Arjun Ramachandran, smh
September 10, 2008 - 2:53PM
A magistrate this afternoon refused an application by former NSW doctor Graeme Reeves - charged with 17 offences against patients - to be released on bail.
Reeves, 58, has been charged with nine counts of aggravated sexual assault, six counts of indecent assault, one count of female genital mutilation and one count of maliciously inflicting grievous bodily harm.
The charges involve 10 women, Detective Superintendent John Kerlatec told reporters today.
"I encourage anyone who has further information about this investigation to contact police immediately," Detective Superintendent Kerlatec said in a statement.
Reeves was arrested at his home in the north-western Sydney suburb of Baulkham Hills at 6am today.
This followed a police raid on a storage unit at Gladesville on Wednesday last week, when documents were seized for examination.
A police prosecutor told the court the offences carried a jail term of up to 20 years and the case was strong.
Reeves's lawyer Greg Murray applied for bail at Parramatta Local Court saying his client was not a flight risk and had co-operated with the police - even providing them with material as recently as Monday.
He said there was no risk of reoffending as his client no longer ran a medical practice. He would also live with his wife at her sister's house.
But the magistrate James Garbett refused bail saying that, while Reeves, who has no criminal record, did not pose a flight risk during the investigation, the situation was now different.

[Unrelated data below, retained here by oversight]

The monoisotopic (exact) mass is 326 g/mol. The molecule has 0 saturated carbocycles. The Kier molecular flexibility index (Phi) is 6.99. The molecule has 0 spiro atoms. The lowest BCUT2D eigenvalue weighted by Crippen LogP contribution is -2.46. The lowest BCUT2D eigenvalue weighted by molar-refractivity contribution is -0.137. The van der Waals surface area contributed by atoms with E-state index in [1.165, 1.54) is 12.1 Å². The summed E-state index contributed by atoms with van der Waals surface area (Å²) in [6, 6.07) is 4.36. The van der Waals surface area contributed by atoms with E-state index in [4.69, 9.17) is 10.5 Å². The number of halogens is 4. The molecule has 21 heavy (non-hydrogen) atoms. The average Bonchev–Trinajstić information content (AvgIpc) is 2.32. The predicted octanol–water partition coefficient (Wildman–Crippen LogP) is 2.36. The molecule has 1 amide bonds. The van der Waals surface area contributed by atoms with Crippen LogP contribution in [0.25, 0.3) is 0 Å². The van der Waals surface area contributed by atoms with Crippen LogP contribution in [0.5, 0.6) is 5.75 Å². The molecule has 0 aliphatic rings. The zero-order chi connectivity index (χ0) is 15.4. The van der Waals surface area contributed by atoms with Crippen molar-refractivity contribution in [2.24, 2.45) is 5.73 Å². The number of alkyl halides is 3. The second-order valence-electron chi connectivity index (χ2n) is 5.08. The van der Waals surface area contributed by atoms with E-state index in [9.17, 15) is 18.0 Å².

Difficulty for investigators
Reeves covered his eye and looked down as the decision was announced.
Reeves had been "very co-operative" as he was being charged this morning, Detective Superintendent Kerlatec said.
He said the difficulty for investigators had been in distinguishing between medical malpractice and "what is alleged to be criminal incidents".
The investigation had also involved speaking to more than 100 patients, witnesses and health professionals, Detective Superintendent Kerlatec said.
He said the documents seized at the storage facility had been medical records, but he would not speculate why they had been stored there.
Detective Superintendent Kerlatec said that Reeves's alleged victims had been very brave in coming forward.
"Our primary concern is to the victims who still suffer emotionally," he told Fairfax Radio Network.
"We must tip our hats today - they've been very strong, coming forward and providing us with information."
There were potentially hundreds of victims who might still come forward, Detective Superintendent Kerlatec said.
"This investigation is certainly not over. It's been a long seven months. We've had 15 police working full time on this."
- with AAP